Divine Mercy

2nd Sunday of Easter (Divine Mercy Sunday) – April 28, 2019

St. Margaret Mary – Wichita, KS

Acts 5:12-16; Psalms 118:2-4, 13-15, 22-24; Revelation 1:9-11a, 12-13, 17-19; John 20:19-31

This Sunday, the eighth day of the octave of Easter, we celebrate Divine Mercy Sunday. But as with many things, we hear “Divine Mercy” and we think, “Oh yeah, mercy, that means that God forgives our sins.” And yes! That’s certainly one part, but there is so much more! When we stop at mercy being “forgiveness,” then we are left with an incredibly hollow understanding of what mercy really is. A couple of years ago, we had the Extraordinary Jubilee of Mercy. And when Pope Francis announced it, he said something very profound that gets right at the heart of what Mercy truly is. Pope Francis said, “Jesus Christ is the face of the Father’s mercy. These words might well sum up the mystery of the Christian faith. Mercy has become living and visible in Jesus of Nazareth, reaching its culmination in him” (Francis, Misericordiae Vultus, 1). Jesus Christ is the face of the Father’s mercy, of God’s mercy. If Jesus is the face of it, that means that mercy is so so so much more than just “forgiveness.”

Think about it. How many times have you apologized or been apologized to, and people forgive you or you forgive someone? Probably a lot. We’ve all been there. But this really isn’t mercy. That’s not it at all.

Mercy also isn’t being “nice.” God’s mercy is not when he is nice to us, or when we pray for something and he gives it to us. God “granting wishes” is not God’s mercy. When someone is nice to you you would never say, “Man, that person is merciful.”

Jesus Christ is the face of God’s mercy. Mercy is the Incarnation, it is Jesus Christ, it is God becoming man. Although he was God, He took on our humanity, He took on a human heart: He took on a weak, treacherous, fickle human heart. God looked on us, he had compassion on us; he loved us with an everlasting love and had pity on our nothingness (c.f., Jeremiah 31:3). Even with our sins, even with our weakness, even with our pettiness—God continues to love us with an everlasting love.

I mean, really think about it, really let that sink in. If someone continues day after day, week after week to be petty, to sin against you, to treat you like garbage, then one day you are going to lose your patience, get angry, and remove that person from your life. And you should! Toxic “friends” are not really friends. You should not put up with that. But, what if that person is your 12 year old child? Can you really just remove them from your life? No. And even though a mom may get angry with her child, even when their child does the worst imaginable thing, what happens soon after? She continues to do everything for them, to love them, to try to help them move forward. This is mercy: an everlasting love, taking pity on someone’s nothingness, remaining with them even in the face of their pettiness and sin. St. Augustine puts it this way: “It is easier for God to hold back anger than mercy.’ And so it is. God’s anger lasts but a moment, his mercy forever” (Francis, MV, 21).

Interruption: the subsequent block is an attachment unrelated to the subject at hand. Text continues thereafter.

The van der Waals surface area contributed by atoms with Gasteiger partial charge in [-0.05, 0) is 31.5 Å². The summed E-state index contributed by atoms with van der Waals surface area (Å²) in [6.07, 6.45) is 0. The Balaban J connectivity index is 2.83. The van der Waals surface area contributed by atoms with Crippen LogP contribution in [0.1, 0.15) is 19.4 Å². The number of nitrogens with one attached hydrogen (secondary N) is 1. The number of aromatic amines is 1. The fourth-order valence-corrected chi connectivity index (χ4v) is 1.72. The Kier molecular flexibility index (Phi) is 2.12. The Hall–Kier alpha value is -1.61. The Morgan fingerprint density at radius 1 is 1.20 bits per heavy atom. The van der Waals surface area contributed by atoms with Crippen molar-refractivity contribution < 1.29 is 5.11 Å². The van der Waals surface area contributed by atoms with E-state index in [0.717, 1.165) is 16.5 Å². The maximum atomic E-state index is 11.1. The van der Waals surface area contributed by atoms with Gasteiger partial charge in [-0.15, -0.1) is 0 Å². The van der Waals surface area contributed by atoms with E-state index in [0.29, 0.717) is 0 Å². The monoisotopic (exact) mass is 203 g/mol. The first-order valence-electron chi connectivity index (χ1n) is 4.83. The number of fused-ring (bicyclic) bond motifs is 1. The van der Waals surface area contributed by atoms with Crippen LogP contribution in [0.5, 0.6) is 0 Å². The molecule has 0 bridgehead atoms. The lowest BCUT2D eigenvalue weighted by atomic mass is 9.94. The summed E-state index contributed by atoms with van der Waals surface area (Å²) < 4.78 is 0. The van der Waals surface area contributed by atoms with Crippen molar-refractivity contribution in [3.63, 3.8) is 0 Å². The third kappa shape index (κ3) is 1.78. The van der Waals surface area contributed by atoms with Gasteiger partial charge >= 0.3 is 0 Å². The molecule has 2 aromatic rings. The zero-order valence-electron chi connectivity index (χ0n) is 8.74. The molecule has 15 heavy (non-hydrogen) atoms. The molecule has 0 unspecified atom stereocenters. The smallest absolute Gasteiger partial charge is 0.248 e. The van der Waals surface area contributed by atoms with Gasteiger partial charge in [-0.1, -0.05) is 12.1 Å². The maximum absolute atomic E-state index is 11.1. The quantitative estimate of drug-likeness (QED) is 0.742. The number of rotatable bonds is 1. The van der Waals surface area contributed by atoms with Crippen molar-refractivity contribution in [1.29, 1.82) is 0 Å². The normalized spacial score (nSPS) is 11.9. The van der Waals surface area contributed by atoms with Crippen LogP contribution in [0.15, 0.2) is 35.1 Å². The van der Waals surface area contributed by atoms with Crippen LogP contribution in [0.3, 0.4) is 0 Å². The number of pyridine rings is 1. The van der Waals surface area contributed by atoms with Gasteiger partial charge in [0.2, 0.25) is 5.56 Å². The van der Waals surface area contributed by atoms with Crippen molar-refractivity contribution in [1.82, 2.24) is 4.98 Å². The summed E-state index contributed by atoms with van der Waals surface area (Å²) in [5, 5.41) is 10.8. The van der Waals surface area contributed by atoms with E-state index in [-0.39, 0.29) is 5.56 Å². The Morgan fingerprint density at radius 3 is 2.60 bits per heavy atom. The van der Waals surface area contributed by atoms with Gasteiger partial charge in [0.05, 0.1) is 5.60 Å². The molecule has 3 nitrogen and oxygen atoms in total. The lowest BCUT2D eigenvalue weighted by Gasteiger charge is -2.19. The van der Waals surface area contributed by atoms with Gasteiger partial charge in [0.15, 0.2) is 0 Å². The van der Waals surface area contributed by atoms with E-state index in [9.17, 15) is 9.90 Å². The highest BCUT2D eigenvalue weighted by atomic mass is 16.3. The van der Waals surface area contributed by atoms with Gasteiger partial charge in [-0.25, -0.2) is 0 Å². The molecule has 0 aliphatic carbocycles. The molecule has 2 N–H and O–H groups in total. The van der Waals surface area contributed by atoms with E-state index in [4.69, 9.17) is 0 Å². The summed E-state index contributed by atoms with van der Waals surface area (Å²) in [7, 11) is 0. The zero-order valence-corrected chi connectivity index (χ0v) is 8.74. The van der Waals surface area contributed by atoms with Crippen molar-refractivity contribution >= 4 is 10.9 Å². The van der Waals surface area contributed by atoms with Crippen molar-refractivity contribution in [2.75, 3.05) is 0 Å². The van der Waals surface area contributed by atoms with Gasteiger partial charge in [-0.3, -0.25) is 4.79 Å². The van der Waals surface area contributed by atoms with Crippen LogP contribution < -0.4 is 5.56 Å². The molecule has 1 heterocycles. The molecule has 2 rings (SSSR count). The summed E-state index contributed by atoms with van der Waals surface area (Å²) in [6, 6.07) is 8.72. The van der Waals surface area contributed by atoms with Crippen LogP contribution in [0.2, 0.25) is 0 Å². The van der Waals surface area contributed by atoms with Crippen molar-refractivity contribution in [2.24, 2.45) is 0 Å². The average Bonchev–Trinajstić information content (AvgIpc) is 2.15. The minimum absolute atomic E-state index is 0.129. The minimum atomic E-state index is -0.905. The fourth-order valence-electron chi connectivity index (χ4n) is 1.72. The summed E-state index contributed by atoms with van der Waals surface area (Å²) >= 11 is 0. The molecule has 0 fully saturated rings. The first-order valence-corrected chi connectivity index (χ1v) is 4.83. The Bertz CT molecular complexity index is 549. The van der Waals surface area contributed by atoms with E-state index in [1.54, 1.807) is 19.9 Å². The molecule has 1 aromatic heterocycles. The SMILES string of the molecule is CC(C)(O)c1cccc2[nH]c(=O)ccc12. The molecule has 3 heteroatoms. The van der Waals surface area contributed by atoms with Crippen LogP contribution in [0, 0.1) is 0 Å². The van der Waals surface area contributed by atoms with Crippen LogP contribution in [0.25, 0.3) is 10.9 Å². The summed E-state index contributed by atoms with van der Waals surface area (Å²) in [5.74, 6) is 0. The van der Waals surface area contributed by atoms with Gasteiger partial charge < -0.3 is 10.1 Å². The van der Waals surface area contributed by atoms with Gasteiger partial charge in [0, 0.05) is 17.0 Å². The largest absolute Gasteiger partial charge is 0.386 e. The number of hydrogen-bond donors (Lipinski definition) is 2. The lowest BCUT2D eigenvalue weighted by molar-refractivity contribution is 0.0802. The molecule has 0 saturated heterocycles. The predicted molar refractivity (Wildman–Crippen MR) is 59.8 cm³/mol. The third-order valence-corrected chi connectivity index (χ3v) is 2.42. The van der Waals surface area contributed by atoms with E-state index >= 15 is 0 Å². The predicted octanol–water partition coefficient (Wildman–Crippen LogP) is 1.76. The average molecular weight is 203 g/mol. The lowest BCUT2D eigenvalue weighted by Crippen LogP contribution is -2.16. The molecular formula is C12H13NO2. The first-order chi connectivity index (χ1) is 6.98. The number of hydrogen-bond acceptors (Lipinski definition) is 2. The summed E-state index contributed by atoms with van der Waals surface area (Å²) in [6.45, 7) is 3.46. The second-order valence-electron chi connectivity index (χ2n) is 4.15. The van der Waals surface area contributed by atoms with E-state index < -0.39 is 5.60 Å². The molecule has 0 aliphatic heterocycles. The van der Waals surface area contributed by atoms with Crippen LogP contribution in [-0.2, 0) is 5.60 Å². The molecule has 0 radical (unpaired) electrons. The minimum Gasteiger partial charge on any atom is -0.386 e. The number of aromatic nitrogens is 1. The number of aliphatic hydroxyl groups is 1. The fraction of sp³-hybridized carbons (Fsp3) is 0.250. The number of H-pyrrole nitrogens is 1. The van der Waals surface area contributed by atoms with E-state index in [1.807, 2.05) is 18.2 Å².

God’s mercy extends to the point that, even though we continue to sin day after day, even though the entire world constantly tries to turn from him, even though we are incredible petty—in the midst of this, God loved us, he loved us to the end (John 13:1). “He so loved the world that he sent his only son” (John 3:16). God shows us his love for us in that while we were still sinners, in the midst of our pettiness and hatred of him, he still died for us (Romans 5:7). And we’ve heard all of this, we know this. But have we really stopped for a moment to think: this is mercy. Loving someone with an everlasting love, even in their pettiness. Imagine the person who is the absolute worst, and then imagine doing literally anything for them, anything that would truly help them, even dying for them. That’s mercy. That’s why in his incarnation, death and resurrection we can say that Jesus is truly the face of the Father’s mercy.

And on this Divine Mercy Sunday, those of us here in the state of Kansas must beg for this mercy even more. As many of you know, this past week the Supreme Court of Kansas ruled that the constitution of the state of Kansas gives women the right to abort their unborn child. After years of battling this for decades, those who participated in the Summer of Mercy almost thirty years ago, those who have made trips to Topeka, those who have gone on the March for Life—after all of this time to have all of this work and prayer and sacrifice seemingly be for nothing. What does mercy have to do with all of this?

Mercy has to do with everything. Because once again, no matter how far from God we want to run, no matter how much we want to turn away from him, his mercy will never end. Sure, maybe a state abortion is legal. But just because it is legal does not mean it is right. And God’s mercy will still be available to those who choose to have an abortion. Isn’t that an amazing thing?! That no matter how much any one of us sin, whether we say one little bad word, or whether we take the life of an innocent, defenseless child, the Lord will never stop loving us. And as a priest that has heard the confessions of people who are struggling from the effects of their sin, sometimes very great sin—I know just how powerful the Lord’s mercy can be. Because it is not just God forgiving you; it is God re-creating you, taking you back to the day of your baptism. The Lord embraces your past, forgives your sin, and you become blameless in his sight, your history is rewritten.

The Lord loves us more than we could ever ask or imagine. There is no sin that his mercy cannot overcome. He loves you, and there is nothing you could ever do to make him stop loving you. That is mercy.

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